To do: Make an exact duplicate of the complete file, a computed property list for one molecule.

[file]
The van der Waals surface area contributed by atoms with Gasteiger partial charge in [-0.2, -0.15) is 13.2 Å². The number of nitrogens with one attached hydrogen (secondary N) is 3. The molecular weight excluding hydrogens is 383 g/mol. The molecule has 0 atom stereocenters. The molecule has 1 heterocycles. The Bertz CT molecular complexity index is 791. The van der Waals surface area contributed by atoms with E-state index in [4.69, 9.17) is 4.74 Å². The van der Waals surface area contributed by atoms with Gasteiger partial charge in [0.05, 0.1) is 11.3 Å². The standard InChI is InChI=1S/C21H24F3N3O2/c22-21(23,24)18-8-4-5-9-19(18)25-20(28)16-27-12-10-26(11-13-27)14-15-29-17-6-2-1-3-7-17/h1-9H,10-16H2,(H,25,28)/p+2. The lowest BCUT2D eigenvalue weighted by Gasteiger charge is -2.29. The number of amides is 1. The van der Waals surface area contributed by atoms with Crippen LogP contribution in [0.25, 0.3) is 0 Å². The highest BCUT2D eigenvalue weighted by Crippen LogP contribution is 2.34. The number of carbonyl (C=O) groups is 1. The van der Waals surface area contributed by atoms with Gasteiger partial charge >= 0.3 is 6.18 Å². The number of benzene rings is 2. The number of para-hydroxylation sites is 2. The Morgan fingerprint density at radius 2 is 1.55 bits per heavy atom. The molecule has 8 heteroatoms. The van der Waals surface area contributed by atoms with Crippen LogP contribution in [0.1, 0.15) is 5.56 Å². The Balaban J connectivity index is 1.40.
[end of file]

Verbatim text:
The van der Waals surface area contributed by atoms with Gasteiger partial charge in [-0.2, -0.15) is 13.2 Å². The number of nitrogens with one attached hydrogen (secondary N) is 3. The molecular weight excluding hydrogens is 383 g/mol. The molecule has 0 atom stereocenters. The molecule has 1 heterocycles. The Bertz CT molecular complexity index is 791. The van der Waals surface area contributed by atoms with E-state index in [4.69, 9.17) is 4.74 Å². The van der Waals surface area contributed by atoms with Gasteiger partial charge in [0.05, 0.1) is 11.3 Å². The standard InChI is InChI=1S/C21H24F3N3O2/c22-21(23,24)18-8-4-5-9-19(18)25-20(28)16-27-12-10-26(11-13-27)14-15-29-17-6-2-1-3-7-17/h1-9H,10-16H2,(H,25,28)/p+2. The lowest BCUT2D eigenvalue weighted by Gasteiger charge is -2.29. The number of amides is 1. The van der Waals surface area contributed by atoms with Crippen LogP contribution in [0.25, 0.3) is 0 Å². The highest BCUT2D eigenvalue weighted by Crippen LogP contribution is 2.34. The number of carbonyl (C=O) groups is 1. The van der Waals surface area contributed by atoms with Gasteiger partial charge >= 0.3 is 6.18 Å². The number of benzene rings is 2. The number of para-hydroxylation sites is 2. The Morgan fingerprint density at radius 2 is 1.55 bits per heavy atom. The molecule has 8 heteroatoms. The van der Waals surface area contributed by atoms with Crippen LogP contribution in [0.1, 0.15) is 5.56 Å². The Balaban J connectivity index is 1.40.